Relativism, Perspectivism, and Environmentalism

 My creative interests explore intersections between relativism, perspectivism, and environmentalism in music.  I am particularly interested in how variations or changes in our perceptive experience affect out understanding of musical meaning and identity.  My compositions often explore these ideas through the implementation of various dualities (such as sound vs. silence, and musical memory or what I call “association” vs. differentiation, and more).  I am always looking for new creative ways to challenge the understanding of our environments and surroundings.

My dissertation research focuses on music inspired by climate change and environmentalism.  Specific topics include the sonification of data in music composition, light pollution, noise pollution, and the shrinking of the Great Salt Lake.  Perspectivism plays a significant role in my compositional research, as I study the ways in which meanings found in our natural environment shift depending on the lens through which they are viewed (be it in an urban environment, or in the sounds of nature).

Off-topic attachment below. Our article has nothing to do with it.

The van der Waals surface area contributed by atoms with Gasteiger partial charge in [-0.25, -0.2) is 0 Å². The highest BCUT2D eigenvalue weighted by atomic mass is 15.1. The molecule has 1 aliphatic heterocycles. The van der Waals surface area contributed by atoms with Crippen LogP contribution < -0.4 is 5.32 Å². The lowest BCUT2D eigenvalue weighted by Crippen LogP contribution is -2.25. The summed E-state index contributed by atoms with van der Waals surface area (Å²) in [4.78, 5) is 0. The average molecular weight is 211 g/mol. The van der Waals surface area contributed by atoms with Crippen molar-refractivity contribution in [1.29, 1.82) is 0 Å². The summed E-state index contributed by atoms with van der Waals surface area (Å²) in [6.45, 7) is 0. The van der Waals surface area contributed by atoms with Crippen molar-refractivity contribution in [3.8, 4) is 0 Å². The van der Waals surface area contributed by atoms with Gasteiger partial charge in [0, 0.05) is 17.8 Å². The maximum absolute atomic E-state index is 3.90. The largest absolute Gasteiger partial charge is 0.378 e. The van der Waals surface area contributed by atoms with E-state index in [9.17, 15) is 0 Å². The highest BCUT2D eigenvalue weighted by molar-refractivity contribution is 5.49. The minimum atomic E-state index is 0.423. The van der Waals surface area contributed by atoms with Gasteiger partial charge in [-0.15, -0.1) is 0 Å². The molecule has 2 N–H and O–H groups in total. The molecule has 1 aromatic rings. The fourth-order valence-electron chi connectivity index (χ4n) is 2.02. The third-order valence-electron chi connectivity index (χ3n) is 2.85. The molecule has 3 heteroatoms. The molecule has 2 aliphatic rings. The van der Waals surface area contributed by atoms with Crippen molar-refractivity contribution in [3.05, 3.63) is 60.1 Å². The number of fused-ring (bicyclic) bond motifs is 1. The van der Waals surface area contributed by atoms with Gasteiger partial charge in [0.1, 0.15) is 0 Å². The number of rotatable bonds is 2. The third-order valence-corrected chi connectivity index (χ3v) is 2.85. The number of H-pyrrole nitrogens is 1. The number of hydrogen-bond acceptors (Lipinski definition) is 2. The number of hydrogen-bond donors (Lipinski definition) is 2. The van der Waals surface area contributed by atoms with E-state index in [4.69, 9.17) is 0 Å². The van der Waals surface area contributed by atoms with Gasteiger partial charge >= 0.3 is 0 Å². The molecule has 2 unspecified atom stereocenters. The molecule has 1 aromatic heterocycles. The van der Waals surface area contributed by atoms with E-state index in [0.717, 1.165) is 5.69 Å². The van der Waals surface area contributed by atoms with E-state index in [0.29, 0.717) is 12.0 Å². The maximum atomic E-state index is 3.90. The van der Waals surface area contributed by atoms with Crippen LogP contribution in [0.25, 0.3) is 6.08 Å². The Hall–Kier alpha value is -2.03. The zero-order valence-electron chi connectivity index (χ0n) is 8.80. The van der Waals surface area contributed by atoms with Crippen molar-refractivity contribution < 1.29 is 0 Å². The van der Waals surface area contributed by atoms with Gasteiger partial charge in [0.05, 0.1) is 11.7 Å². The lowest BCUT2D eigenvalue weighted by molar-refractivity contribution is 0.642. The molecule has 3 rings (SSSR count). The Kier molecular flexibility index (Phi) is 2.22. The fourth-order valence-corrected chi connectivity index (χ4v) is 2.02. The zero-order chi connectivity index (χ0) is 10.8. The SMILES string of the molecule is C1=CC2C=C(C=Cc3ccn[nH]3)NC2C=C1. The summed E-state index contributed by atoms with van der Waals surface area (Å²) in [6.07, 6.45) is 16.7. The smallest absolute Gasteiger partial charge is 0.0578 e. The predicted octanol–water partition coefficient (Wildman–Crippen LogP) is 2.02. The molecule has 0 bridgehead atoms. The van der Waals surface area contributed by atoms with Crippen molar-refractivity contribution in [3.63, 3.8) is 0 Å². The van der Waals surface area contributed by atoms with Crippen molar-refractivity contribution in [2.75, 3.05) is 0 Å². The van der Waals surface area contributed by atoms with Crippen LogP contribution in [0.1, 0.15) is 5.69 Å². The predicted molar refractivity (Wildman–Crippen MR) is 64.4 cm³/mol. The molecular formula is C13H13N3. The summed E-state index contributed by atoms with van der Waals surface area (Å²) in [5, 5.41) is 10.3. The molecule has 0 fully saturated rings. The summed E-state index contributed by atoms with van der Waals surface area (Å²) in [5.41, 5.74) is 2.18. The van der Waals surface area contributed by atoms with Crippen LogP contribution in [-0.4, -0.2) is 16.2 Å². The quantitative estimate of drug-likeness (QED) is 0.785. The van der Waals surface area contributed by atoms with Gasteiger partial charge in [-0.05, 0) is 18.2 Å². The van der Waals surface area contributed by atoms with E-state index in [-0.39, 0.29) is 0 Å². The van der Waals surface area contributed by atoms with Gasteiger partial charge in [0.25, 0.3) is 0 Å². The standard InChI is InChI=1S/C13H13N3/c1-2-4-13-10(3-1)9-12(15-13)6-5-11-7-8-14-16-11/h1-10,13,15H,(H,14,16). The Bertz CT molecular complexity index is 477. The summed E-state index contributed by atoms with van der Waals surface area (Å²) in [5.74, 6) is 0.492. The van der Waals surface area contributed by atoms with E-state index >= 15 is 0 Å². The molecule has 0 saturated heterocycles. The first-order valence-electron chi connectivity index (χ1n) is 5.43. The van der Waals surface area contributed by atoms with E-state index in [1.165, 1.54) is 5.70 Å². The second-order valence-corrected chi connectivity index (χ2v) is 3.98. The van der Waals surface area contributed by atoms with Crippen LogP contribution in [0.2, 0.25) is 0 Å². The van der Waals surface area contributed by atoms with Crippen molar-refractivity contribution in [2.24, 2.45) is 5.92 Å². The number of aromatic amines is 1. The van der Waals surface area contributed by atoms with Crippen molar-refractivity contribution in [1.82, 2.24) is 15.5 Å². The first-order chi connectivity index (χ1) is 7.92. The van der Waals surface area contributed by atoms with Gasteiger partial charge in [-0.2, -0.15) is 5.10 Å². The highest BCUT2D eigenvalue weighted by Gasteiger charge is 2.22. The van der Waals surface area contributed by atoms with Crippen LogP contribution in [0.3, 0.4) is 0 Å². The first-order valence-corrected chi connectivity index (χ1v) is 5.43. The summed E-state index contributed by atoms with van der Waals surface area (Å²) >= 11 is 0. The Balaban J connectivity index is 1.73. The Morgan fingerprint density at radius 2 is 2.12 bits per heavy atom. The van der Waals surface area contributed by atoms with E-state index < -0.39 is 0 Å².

My short story on noise pollution was featured in the Fall 2021 edition of the Wasatch Magazine:

The Dangers of Noise Pollution in Our Modern World

Russian Composers of the 20th Century

As a music theorist, my research stems from my interest in Slavic and Russian composers of the 20th century, namely those such as Dmitri Shostakovich, Alfred Schnittke, and Sofia Gubaidulina.  I have written several papers on these composers, and my masters thesis (published 2018) includes an analysis of Alfred Schnittke’s polystylism in his third string quartet (1983).  My music is often influenced by the dark harmonic and motivic languages of these composers.

Some of my other interests include:


Sibelius and Finnish Nationalism

Music of Witold Lutoslawski

Music of Charles Ives

Arvo Part’s concept of “Tinntinnabuli”

Ontology of the Musical Artwork, Music and Philosophy